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Trump attorney John Eastman will plead the fifth to Jan. 6th committee

The attorney representing lawyer John Eastman, who advised President Donald Trump during his election overturn effort, has told the Jan. 6th committee his client is asserting his Fifth Amendment rights against self-incrimination.

Lawyer Charles Burnham revealed the extraordinary information in a letter to panel chair Rep. Bennie Thompson (D-Miss.), in a week that saw another Trump loyalist, former DOJ official Jeffrey Clark, indicating he planned to take the Fifth.  

‘Dr. Eastman hereby asserts his Fifth Amendment right not to be a witness against himself in response to your subpoena,’ Burnham wrote.

‘Dr. Eastman has a more than reasonable fear that any statements he makes pursuant to this subpoena will be used in an attempt to mount a criminal investigation against him,’ wrote Burnham.

Burnham goes on to outline a number of complaints with the subpoena itself – including attacking the makeup of the Jan. 6th select committee itself. House Speaker Nancy Pelosi created the body, designated two panel Republicans after a fight with Minority Leader Kevin McCarthy over its composition after she rejected his designees.

Lawyer John Eastman (l) ‘asserts his Fifth Amendment right not to be a witness against himself,’ his lawyer said in a letter to the Jan. 6th Committee

He said the committee lacks a ‘ranking minority member,’ which ‘makes it impossible to comply with relevant House Rules, including those applicable to subpoenas and depositions.’

He also said the subpoena itself is ‘extraordinarily broad’ and ‘goes far beyond even the most expansive reading of the Committee’s authorizing resolution in asking for materials bearing no reasonable relation to the events of January 6.’

He cites an ‘extreme risk of gross unfairness to the subjects of your investigation,’ and mentions the decision to take testimony behind closed doors, in a letter obtained by Politico.

Several associates of former President Trump are failing to comply with subpoenas or otherwise testify

Several associates of former President Trump are failing to comply with subpoenas or otherwise testify

Pro-Trump protesters storm the U.S. Capitol to contest the certification of the 2020 U.S. presidential election results by the U.S. Congress, at the U.S. Capitol Building in Washington, D.C., U.S. January 6, 2021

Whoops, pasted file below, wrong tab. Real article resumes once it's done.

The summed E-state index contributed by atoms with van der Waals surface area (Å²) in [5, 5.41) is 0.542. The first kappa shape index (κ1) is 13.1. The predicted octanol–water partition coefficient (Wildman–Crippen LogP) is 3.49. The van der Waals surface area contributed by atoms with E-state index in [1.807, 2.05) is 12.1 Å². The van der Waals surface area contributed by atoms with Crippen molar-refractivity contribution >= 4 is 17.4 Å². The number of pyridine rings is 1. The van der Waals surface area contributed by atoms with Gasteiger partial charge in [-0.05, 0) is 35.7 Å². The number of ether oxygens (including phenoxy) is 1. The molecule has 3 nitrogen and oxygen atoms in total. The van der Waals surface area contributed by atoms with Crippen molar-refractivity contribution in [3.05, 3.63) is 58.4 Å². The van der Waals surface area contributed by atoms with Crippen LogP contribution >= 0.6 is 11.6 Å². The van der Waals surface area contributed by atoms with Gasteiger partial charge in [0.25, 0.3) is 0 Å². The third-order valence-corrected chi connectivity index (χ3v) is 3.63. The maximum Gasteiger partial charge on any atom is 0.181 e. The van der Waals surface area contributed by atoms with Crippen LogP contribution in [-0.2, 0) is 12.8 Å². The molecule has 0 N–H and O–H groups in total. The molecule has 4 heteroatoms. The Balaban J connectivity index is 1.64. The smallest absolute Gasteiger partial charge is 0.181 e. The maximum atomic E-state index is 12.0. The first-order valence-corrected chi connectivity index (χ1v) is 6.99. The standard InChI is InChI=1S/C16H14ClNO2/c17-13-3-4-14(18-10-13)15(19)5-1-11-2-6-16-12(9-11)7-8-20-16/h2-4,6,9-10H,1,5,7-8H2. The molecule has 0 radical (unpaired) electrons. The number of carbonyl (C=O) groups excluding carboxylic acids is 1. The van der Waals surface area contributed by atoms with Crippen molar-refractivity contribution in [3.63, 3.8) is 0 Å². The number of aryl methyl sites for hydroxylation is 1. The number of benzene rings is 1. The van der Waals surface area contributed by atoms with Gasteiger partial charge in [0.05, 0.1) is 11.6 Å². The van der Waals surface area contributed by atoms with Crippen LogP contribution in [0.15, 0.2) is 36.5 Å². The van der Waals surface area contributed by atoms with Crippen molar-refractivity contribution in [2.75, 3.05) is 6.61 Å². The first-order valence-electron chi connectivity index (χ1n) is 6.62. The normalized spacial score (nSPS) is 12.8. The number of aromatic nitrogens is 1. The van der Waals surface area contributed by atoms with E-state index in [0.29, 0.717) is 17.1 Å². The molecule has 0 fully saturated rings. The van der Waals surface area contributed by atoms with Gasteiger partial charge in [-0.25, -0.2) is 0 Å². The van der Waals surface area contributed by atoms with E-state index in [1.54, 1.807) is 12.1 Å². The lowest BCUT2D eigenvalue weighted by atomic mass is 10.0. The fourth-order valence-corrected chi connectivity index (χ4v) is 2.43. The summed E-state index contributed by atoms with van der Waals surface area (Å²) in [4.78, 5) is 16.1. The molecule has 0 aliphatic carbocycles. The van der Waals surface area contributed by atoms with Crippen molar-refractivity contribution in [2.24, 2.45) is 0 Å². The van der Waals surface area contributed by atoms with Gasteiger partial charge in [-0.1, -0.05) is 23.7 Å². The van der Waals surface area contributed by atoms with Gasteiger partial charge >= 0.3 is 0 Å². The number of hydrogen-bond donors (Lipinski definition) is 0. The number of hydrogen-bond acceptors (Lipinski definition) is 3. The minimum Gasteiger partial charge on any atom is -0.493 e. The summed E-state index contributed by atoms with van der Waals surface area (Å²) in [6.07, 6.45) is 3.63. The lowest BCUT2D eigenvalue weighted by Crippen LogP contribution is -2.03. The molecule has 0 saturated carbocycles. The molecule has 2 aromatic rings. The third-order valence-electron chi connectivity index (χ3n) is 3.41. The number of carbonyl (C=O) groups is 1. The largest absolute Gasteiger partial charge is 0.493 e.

Pro-Trump protesters storm the U.S. Capitol to contest the certification of the 2020 U.S. presidential election results by the U.S. Congress, at the U.S. Capitol Building in Washington, D.C., U.S. January 6, 2021

Eastman took part in a Jan. 4th Oval Office meeting where participants debated whether Vice President Mike Pence had the authority to not accept votes certified by states that ultimately made Joe Biden President when Congress met to count votes Jan. 6th. 

Eastman spoke at the Jan. 6th ‘Save America’ rally, and penned two memos, what he calls a draft and a six-page version, putting out various election scenarios, including one where Vice President Mike Pence would refuse to accept votes certified by states where Trump was claiming election fraud occurred.

He says in his meeting with Trump he advised having Pence move to adjourn a joint session of Congress when lawmakers met to count the electoral votes.  

The House panel on Wednesday voted to hold Clark in contempt for his failure to answer questions about the period leading up to the riot. Clark showed up for a November deposition but refused to be interviewed. 

Thompson said shortly before the panel’s hearing, the committee was notified that Clark wants to assert his right against self-incrimination. 

“This is, in my view, a last-ditch attempt to delay the Select Committee´s proceedings. However, a Fifth Amendment privilege assertion is a weighty one. Even though Mr. Clark previously had the opportunity to make these claims on the record, the Select Committee will provide him another chance to do so.”

The panel plans to meet with him Saturday so he can assert his Fifth Amendment rights. 

The committee’s subpoena cites Eastman, a former law professor at Chapman University, to pressure Vice President Mike Pence over his role overseeing the count of electoral college votes certified by the states.

It also flags a briefing Eastman provided to state legislators and his participation in a ‘war room’ at the Willard Hotel in Washington. 

Another ‘war room’ participant, former chief White House strategist Steve Bannon, was indicted last month for contempt of Congress after failing to comply with a subpoena from the committee.   

‘In the days before the Jan. 6 attack, the former president’s closest allies and advisers drove a campaign of misinformation about the election and planned ways to stop the count of Electoral College votes,’ Thompson said in a statement when the committee revealed its subpoena of Eastman last month. 

The November subpoena told Eastman: ‘Credible evidence that you know about, and may have participated in, attempts to encourage the Vice President of the United States to reject the electors from several states or, at the very least, to delay the electoral college results to give states more time to submit different slates of electors.’

It also says he ‘testified to Georgia state senators regarding alleged voter fraud and shared a paper that argued that the state legislature could reject election results and directly appoint electors.’ The district attorney in Georgia is investigating Trump’s efforts to pressure election officials there.

The Fifth Amendment against self-incrimination ‘protects the innocent as well as the guilty,’ his lawyer wrote, citing a court case. 

‘While Dr. Eastman emphatically denies committing any illegal acts, he nonetheless has a reasonable fear that the requested information could be used against him in court,’ Burnham wrote. 


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